Prohibit high grading in which only the most profitable individuals or species are landed

How is the evidence assessed?
  • Effectiveness
    not assessed
  • Certainty
    not assessed
  • Harms
    not assessed

Study locations

Key messages

  • One study examined the effects of prohibiting high grading in which only the most profitable individuals or species are landed on marine fish populations. The study was in the North Sea/North Atlantic Ocean (UK).






  • Commercial catch abundance/landings (1 study): One replicated, before-and-after study in the North Sea/North Atlantic Ocean reported that a ban on high grading did not eliminate the discarding of legal-sized but unwanted common megrim Lepidorhombus whiffiagonis that were required to be landed.

About key messages

Key messages provide a descriptive index to studies we have found that test this intervention.

Studies are not directly comparable or of equal value. When making decisions based on this evidence, you should consider factors such as study size, study design, reported metrics and relevance of the study to your situation, rather than simply counting the number of studies that support a particular interpretation.

Supporting evidence from individual studies

  1. A replicated, before-and-after study in 2008–2012 of a fished area of seabed in the North Sea/North Atlantic Ocean, UK (Macdonald et al. 2014) reported that a ban on high grading did not prevent the discarding of legal-sized but unwanted common megrim Lepidorhombus whiffiagonis that were required to be landed. Data were not tested statistically. Across all catches, the proportion of megrim above minimum landing size discarded and classed as “bruised” remained widespread both after (2010–2012) and before (2008–2009) high grading was prohibited (after: 0.10–0.15, before: 0.13–0.15). Similarly, legal-sized but “small” megrim continued to be discarded, but in increasingly lower proportions (after: 0.1–0.36, before: 0.32–0.39). High grading was prohibited in the North Sea in 2009 and meant that any species managed under quotas (such as megrim) was required to be landed if above minimum landing size. Data were collected by on board sampling of catches on eight demersal (bottom) fishing vessels based in the Shetland Islands, Scotland, and working in the mixed demersal fishery in the northern North Sea/North Atlantic Ocean (International Council for the Exploration of the Sea (ICES) Division IVa). Observer trips (2–8 d) were undertaken between May 2008 and March 2012. A total of 25 trips (22 twin trawl and 3 seine) and 407 hauls were sampled. Megrim length was recorded from the retained and discarded portions of the catch. Discards were categorized as “small” or “bruised”.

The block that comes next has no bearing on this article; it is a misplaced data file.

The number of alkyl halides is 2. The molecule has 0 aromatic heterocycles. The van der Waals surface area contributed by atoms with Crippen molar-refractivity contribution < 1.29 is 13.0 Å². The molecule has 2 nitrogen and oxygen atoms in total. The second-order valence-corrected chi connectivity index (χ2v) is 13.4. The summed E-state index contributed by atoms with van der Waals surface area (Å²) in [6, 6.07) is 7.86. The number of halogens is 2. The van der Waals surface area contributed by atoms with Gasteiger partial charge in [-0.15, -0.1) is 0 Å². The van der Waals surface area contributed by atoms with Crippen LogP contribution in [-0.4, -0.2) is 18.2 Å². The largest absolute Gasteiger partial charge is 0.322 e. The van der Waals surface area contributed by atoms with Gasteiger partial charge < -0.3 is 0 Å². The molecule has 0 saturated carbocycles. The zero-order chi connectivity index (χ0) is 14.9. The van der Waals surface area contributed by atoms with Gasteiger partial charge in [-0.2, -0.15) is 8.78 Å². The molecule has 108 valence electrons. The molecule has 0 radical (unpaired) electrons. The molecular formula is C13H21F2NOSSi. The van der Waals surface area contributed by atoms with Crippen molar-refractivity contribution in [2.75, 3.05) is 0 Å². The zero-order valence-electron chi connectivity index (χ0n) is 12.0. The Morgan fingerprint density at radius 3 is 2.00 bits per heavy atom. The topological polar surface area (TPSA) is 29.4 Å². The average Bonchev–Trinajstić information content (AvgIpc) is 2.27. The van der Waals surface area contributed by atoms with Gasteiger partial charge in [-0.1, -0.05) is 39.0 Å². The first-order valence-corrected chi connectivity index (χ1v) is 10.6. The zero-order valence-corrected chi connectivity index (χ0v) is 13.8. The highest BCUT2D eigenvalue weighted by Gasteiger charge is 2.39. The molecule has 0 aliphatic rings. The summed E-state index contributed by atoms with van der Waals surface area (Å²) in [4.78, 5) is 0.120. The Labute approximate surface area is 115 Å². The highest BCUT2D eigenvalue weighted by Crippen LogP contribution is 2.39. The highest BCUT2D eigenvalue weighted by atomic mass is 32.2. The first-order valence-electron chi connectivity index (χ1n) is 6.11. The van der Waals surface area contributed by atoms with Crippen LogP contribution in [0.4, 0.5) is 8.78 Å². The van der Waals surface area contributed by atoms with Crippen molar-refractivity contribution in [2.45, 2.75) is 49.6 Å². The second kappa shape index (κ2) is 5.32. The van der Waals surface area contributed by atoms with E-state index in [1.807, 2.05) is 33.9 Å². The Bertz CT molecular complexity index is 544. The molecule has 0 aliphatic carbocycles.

Study and other actions tested
Please cite as:

Taylor, N., Clarke, L.J., Alliji, K., Barrett, C., McIntyre, R., Smith, R.K., and Sutherland, W.J. (2021) Marine Fish Conservation: Global Evidence for the Effects of Selected Interventions. Synopses of Conservation Evidence Series. University of Cambridge, Cambridge, UK.

Where has this evidence come from?

List of journals searched by synopsis

All the journals searched for all synopses

Marine Fish Conservation

This Action forms part of the Action Synopsis:

Marine Fish Conservation
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